Chapter 1: The Early Days
Just days before UFC champion Conor McGregor faces off against rival and professional smack talker Nate Diaz, Haute Time landed an exclusive interview with the Irish native to find out what makes him tick. We learned all about his backstory, as well as his penchant for custom-made suits and fine timepieces.
Growing up in the small town of Crumlin, Ireland, McGregor — now a self-made multimillionaire — comes from a humble beginning. But his father, a lifelong taxi cab driver, instilled in him a fiercely strong work ethic that has stuck with McGregor and contributed to his success today. He’s a no-nonsense type of guy and isn’t shy about telling anyone exactly what he’s thinking, but he has become well-adept at treating his career as a business, which has contributed to his huge success.
Besides his skills in the arena, McGregor stands out amongst a crowd of poorly dressed competitors whenever he speaks to the press. “My father used to say, ‘You know you’re successful when you have a custom-made suit,’” recalls McGregor who, in addition to his kickass fighting ability, is known for his distinctive, custom-made David August suits. “Before I came along, you’d see a UFC press conference and you’d see a guy wearing shorts and a baggy tee and a baseball cap. And I always look at it as: That’s a press conference. It’s a business situation. You’re supposed to handle it like a businessman, like a professional.”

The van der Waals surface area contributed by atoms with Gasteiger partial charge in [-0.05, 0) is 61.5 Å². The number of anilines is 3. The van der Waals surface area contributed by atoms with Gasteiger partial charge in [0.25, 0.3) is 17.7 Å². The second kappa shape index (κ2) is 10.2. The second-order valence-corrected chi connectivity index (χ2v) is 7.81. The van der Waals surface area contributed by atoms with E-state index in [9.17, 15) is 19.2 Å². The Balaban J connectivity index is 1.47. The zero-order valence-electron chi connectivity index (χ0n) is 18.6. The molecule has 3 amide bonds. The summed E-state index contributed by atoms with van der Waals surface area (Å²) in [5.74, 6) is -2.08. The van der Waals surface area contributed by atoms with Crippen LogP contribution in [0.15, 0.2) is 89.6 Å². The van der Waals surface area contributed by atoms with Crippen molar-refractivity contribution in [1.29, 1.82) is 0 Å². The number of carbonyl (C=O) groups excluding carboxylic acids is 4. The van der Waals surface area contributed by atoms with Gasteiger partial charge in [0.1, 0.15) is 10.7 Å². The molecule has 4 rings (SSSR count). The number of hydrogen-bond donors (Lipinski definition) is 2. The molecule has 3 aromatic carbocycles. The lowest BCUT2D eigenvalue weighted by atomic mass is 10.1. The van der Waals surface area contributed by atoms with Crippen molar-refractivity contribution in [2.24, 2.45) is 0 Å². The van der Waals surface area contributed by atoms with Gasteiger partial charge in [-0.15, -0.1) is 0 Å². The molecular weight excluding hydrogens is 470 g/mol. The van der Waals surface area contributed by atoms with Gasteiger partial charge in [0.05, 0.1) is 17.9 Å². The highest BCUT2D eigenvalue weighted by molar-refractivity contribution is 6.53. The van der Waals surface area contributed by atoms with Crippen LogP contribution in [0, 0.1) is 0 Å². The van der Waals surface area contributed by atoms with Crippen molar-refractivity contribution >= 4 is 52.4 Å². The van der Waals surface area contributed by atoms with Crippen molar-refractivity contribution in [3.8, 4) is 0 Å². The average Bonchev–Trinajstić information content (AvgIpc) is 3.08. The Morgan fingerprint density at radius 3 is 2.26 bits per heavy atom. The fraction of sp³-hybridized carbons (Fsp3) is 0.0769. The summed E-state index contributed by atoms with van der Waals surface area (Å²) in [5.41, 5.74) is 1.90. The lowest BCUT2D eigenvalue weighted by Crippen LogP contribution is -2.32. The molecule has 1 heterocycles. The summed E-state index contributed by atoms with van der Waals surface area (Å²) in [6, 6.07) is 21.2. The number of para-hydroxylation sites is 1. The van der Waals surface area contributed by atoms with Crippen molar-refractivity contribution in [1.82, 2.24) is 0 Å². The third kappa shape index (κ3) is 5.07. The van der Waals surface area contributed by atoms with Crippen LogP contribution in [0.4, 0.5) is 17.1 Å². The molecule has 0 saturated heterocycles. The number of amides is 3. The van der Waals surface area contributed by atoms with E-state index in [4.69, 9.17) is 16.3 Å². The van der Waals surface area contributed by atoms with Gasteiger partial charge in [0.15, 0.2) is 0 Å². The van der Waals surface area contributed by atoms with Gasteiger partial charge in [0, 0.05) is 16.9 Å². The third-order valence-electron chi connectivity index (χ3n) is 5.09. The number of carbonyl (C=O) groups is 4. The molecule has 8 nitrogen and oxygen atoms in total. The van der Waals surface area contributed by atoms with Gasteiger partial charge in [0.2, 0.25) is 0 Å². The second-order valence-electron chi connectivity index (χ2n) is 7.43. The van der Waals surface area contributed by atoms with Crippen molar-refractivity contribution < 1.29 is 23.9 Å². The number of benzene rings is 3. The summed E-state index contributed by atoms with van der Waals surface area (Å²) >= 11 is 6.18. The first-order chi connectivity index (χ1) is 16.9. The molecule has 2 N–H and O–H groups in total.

And just like that, he changed the face of the UFC and, as a result, people began to take the sport much more seriously.
But life for McGregor wasn’t all dapper suits and gold watches. He recalls a time when he was younger, growing up in the suburbs of Dublin, and taking pride in his outward appearance. But back then, the distinctive “polished” look that the well-dressed kids strived for was a good track suit and clean runner’s sneakers. That pride is what initially drove McGregor to crave success.
It was at the tender age of 12 that McGregor first took up boxing at Crumlin Boxing Club, where his coach was none other than two-time Olympian Phil Sutcliffe. While he saw much early success then, it still wasn’t his decided future. That happened after moving to Lucan, Ireland, where he met Tom Egan — who would also go on to become a UFC fighter — and from there, the rest is history.
In 2007, at 18 years old, McGregor first competed in amateur mixed martial arts for the Irish Ring of Truth. His win in that match led him to go pro. For years he continued to win fight after fight, including an eight-time winning streak that resulted in his simultaneously winning both the CWFC Featherweight and Lightweight championships, making him the first-ever European to hold both titles. In 2013, he landed his contract with UFC.